“I still love professional wrestling,” Winston said leaning back in his Lazy Boy and reaching for his pipe and tobacco. It’s been about twenty years since my last match but sometimes I still miss it. I mean I don’t miss waking up and feeling like I’ve been run over by a semi or all the hours spent travelling, but I do miss the pure adrenaline rush of performance art.”
“Tell me more about your career as a pro wrestler, Winston,” Garry said while petting Winston’s dogs. “Life as a pro wrestler is certainly much different than working a nine to five job,” Winston said. “You spend a lot of time on the road. I only had a handful of matches in the WWE. For most of my wrestling career I worked the independent wrestling circuit.”
“What was the biggest difference that you found between the WWE and the independent wrestling promotions?” Garry asked.
“That’s easy,” Winston answered. “The money. The second thing would be the lack of job security in independent wrestling organizations. And then there was the travel. Professional wrestlers spend a lot of time travelling whether they work in the WWE or for the independent promotions. The fact is you spend a lot more time travelling between wrestling gigs than you actually do wrestling,” Winston said packing some high grade pipe tobacco into his Sherlock Holmes meerschaum pipe. “
Winston owned five pipes that he kept in a wooden pipe holder that his ex-wife had given him as a present for one of his birthdays.
“We almost always car or van pooled as wrestlers. The big difference was that in the WWE the wrestlers could afford new, roomy SUVs. Some of the top talent even had Hummers. In the independent promotions the wrestlers usually travelled in an uncomfortably packed van or a rusted out car that was at least twenty years old. Vehicle breakdowns between gigs was common. It wasn’t unusual to have to leave our stalled car and thumb a ride the rest of the way to a wrestling show.”
“Wow, That doesn’t sound like too much fun,” Wally said.
“Actually, it was, most of the time. You see when I was a much younger man I used to work factory jobs. That kind of work is total drudgery for eight hours per day.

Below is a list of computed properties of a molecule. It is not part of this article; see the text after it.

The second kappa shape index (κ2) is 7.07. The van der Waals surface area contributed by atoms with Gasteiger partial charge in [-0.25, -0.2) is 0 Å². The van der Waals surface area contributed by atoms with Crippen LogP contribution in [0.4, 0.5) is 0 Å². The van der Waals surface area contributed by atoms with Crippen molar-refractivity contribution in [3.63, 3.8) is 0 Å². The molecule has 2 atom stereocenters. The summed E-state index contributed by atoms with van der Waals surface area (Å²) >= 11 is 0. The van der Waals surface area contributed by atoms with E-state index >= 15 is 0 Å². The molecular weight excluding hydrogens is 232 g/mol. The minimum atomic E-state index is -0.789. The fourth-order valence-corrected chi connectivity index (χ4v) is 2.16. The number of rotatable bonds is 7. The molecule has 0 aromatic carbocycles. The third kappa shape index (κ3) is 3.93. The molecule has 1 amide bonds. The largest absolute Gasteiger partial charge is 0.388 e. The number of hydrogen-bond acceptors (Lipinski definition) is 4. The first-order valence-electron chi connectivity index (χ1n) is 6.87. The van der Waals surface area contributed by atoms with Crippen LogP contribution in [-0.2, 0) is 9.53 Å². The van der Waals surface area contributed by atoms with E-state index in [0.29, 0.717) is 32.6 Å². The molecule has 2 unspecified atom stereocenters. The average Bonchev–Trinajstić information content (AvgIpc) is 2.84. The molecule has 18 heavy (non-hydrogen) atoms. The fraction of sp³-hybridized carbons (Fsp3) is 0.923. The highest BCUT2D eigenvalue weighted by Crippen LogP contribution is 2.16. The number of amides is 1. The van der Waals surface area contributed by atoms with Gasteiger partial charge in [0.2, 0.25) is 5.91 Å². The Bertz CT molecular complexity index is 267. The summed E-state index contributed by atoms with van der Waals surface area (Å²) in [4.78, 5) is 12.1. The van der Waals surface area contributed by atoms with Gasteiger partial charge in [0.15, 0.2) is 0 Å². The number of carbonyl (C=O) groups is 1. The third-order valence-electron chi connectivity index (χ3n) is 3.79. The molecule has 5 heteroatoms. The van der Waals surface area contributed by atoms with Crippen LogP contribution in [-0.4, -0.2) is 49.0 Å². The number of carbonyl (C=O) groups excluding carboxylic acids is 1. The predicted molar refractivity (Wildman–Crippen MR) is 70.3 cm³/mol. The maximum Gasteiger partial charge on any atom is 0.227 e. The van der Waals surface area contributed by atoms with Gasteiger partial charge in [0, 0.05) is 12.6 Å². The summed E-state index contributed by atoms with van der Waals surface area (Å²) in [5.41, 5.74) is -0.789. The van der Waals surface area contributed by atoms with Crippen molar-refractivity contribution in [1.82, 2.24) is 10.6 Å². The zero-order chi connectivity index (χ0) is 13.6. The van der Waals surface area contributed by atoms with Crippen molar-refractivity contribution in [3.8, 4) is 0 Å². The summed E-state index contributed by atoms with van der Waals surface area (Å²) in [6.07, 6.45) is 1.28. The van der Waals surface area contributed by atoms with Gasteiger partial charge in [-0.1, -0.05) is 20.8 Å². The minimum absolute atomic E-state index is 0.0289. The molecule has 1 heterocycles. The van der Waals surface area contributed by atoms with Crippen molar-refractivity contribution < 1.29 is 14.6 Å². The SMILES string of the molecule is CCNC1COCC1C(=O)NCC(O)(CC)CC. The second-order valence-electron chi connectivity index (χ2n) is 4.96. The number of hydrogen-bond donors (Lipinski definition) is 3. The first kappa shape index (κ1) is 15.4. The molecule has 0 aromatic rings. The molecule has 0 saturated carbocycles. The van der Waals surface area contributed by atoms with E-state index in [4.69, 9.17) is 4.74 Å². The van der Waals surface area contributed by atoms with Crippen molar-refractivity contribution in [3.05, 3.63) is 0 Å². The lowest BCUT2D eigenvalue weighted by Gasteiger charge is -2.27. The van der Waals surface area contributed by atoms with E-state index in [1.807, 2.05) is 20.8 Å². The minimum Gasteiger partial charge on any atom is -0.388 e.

When I first began my wrestling career, you never had a boring day. There was no way of accurately predicting what was going to happen on any given day or night,” Winston said.
“Plus, you have to remember, we were young then. We could tolerate a lot more physical and mental abuse. I could go on for days telling you guys wrestling stories from my past. But let’s continue with that tomorrow. Friday Night Smack down is just starting.”
The two boys and Winston had a good time watching Friday Night Smackdown. Winston provided an entertaining and educational running commentary on the matches, and explained the differences between present day wrestling and old school wrestling.
Winston Standfield arrived at The Kelowna Mental Health Center promptly at 7:00 PM on Friday evening. Wally and Garry were waiting eagerly for him and ran out to meet Walter who was inside his 1994 white Ford Tempo. Winston had bought the Ford Tempo at a rather shady looking used car lot two years ago. He managed to buy the car for two thousand dollars. Winston had always liked old Fords but had no idea why. It certainly wasn’t because of their reliability. He also owned his beloved white 1997 Ford Taurus. This car was constantly in need of repairs but Winston knew had to do most minor repairs himself. He would go to Canadian Tire and pick up the year and model for the car’s repair manual and would figure out the rest from there. Winston opened the back passenger door for the two young men.
“Hi Grandpa this is my friend, Garry Phelge.”
“Pleased to meet you Garry. Are you related to Lionel Phelge, the professor of marine biology?” asked Winston.
“Yes, he’s my father,” answered Garry.